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5 minute read

The Advantages of Face-to-Face Networking

In-person connections are still vital when it comes to decision making. It can be tempting to rely on digital alternatives, but they can’t be your sole networking tool. There are plenty of compelling reasons why you need to get out there and meet some people face-to-face.

But with targets to meet and 2016 nearing its conclusion, it’s tempting to put your head down and make some calls, channelling all of your networking efforts through your phone and your computer screen. Here’s why you shouldn’t and why you should get yourself out of the office…

Face-to-Face Networking

Businessmen shaking hands on a deal.Now we’ve talked a lot about face-to-face networking, and we even hosted our own recruitment event. So we’re clearly big believers in turning off the computer (even if it’s only for an afternoon) and heading out into the big wide world to meet some people.

And with good reason too. As Inc. contributor Gary Vaynerchuk points out: ‘There is so much context that can be done in human interaction. It just doesn’t map the same digitally. That isn’t to say emotion can’t be conveyed digitally. I feel plenty emotion over discussion on Twitter. But the energy in the room is lost on digital. In conference calls too. And in the end, the energy is what matters so much for the equation.’

There are plenty of advantages to networking in-person. You can read the room, you can interpret the body language of the person standing in front of you, and you can immediately respond to their signals. It requires you to be reactive and responsive. Unlike email or other digital channels, there’s no potential to edit responses. This can be both a negative and a plus, but face-to-face interaction can certainly be more honest and transparent leading to stronger, longer lasting relationships.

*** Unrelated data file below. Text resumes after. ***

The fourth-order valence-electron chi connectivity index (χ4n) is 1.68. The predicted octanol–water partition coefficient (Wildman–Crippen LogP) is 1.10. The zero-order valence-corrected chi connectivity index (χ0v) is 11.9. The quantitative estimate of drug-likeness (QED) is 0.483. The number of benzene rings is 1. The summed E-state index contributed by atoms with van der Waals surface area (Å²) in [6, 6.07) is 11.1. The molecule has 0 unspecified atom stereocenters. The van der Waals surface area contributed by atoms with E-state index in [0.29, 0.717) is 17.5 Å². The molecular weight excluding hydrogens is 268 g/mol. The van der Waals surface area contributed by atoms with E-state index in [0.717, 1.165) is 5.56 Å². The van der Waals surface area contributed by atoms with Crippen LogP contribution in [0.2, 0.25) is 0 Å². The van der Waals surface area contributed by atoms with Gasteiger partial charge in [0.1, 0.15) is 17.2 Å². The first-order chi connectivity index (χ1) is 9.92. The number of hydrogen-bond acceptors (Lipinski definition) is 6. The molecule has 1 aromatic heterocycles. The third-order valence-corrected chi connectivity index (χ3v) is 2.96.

Human Connections

One of the main advantages of in-person networking is that it lets you connect on a personal level. You are, of course, representing your agency, but you have the opportunity to create a more human moment of interaction, acting as a person rather than channelling your company persona. As Seth Godin, a well-known business and brand guru, says: ‘What people really want is the ability to connect to each other, not to companies.’

The easiest way to connect with other people is offline as you can forge meaningful and authentic connections with people. And if you do it well, although not entirely specific to in-person meet ups, these new friends can recruit others via word of mouth leading to introductions and new connections, relevant and tailored because people are getting to know who you are.

When it comes to getting the most out of networking events, make meeting new people a goal. Do some research and determine relevant prospects within your community and attend networking events that you know they’ll attend too. Although digital technologies have made the world smaller and you can reach out to people from any country in the world, don’t neglect the personal touch of meeting up with people in your physical, geographic location.